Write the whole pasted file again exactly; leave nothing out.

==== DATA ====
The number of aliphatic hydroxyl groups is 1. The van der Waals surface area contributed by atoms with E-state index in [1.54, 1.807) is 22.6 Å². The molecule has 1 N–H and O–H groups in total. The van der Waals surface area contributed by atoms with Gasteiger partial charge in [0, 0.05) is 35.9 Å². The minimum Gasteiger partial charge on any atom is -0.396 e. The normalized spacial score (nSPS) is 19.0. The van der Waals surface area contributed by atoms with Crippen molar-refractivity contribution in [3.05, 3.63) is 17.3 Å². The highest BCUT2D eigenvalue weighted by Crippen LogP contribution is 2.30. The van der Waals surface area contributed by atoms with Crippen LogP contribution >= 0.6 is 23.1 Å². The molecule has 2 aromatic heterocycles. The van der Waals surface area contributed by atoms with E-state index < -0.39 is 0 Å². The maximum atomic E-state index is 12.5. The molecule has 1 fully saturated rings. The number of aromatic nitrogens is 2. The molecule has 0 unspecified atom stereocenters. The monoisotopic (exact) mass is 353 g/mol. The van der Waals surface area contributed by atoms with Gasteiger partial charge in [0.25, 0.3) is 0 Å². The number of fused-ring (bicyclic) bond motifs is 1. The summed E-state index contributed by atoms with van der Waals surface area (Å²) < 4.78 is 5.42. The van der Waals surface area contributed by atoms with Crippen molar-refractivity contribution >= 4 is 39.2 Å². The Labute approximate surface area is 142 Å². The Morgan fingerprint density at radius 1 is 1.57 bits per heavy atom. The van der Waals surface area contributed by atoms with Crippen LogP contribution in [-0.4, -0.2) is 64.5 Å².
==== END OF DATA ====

The number of aliphatic hydroxyl groups is 1. The van der Waals surface area contributed by atoms with E-state index in [1.54, 1.807) is 22.6 Å². The molecule has 1 N–H and O–H groups in total. The van der Waals surface area contributed by atoms with Gasteiger partial charge in [0, 0.05) is 35.9 Å². The minimum Gasteiger partial charge on any atom is -0.396 e. The normalized spacial score (nSPS) is 19.0. The van der Waals surface area contributed by atoms with Crippen molar-refractivity contribution in [3.05, 3.63) is 17.3 Å². The highest BCUT2D eigenvalue weighted by Crippen LogP contribution is 2.30. The van der Waals surface area contributed by atoms with Crippen LogP contribution >= 0.6 is 23.1 Å². The molecule has 2 aromatic heterocycles. The van der Waals surface area contributed by atoms with E-state index < -0.39 is 0 Å². The maximum atomic E-state index is 12.5. The molecule has 1 fully saturated rings. The number of aromatic nitrogens is 2. The molecule has 0 unspecified atom stereocenters. The monoisotopic (exact) mass is 353 g/mol. The van der Waals surface area contributed by atoms with Gasteiger partial charge in [0.25, 0.3) is 0 Å². The number of fused-ring (bicyclic) bond motifs is 1. The summed E-state index contributed by atoms with van der Waals surface area (Å²) < 4.78 is 5.42. The van der Waals surface area contributed by atoms with Crippen molar-refractivity contribution >= 4 is 39.2 Å². The Labute approximate surface area is 142 Å². The Morgan fingerprint density at radius 1 is 1.57 bits per heavy atom. The van der Waals surface area contributed by atoms with Crippen LogP contribution in [-0.4, -0.2) is 64.5 Å².